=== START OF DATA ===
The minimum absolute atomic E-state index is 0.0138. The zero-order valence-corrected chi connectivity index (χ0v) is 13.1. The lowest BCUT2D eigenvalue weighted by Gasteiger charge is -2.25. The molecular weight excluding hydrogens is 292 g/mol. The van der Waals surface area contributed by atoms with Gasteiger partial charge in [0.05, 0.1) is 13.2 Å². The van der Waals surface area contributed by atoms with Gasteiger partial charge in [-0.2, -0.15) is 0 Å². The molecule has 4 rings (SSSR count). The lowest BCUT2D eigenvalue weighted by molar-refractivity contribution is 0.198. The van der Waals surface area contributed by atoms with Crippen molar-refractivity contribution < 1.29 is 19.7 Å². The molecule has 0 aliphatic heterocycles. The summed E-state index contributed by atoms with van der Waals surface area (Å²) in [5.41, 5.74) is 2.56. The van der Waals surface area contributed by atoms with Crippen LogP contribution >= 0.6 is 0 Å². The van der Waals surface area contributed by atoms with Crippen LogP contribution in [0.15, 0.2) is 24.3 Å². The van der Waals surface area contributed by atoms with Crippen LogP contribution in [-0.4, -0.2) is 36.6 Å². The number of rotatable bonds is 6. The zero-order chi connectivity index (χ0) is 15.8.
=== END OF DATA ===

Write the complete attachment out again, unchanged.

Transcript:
The minimum absolute atomic E-state index is 0.0138. The zero-order valence-corrected chi connectivity index (χ0v) is 13.1. The lowest BCUT2D eigenvalue weighted by Gasteiger charge is -2.25. The molecular weight excluding hydrogens is 292 g/mol. The van der Waals surface area contributed by atoms with Gasteiger partial charge in [0.05, 0.1) is 13.2 Å². The van der Waals surface area contributed by atoms with Gasteiger partial charge in [-0.2, -0.15) is 0 Å². The molecule has 4 rings (SSSR count). The lowest BCUT2D eigenvalue weighted by molar-refractivity contribution is 0.198. The van der Waals surface area contributed by atoms with Crippen molar-refractivity contribution < 1.29 is 19.7 Å². The molecule has 0 aliphatic heterocycles. The summed E-state index contributed by atoms with van der Waals surface area (Å²) in [5.41, 5.74) is 2.56. The van der Waals surface area contributed by atoms with Crippen LogP contribution >= 0.6 is 0 Å². The van der Waals surface area contributed by atoms with Crippen LogP contribution in [0.15, 0.2) is 24.3 Å². The van der Waals surface area contributed by atoms with Crippen LogP contribution in [-0.4, -0.2) is 36.6 Å². The number of rotatable bonds is 6. The zero-order chi connectivity index (χ0) is 15.8.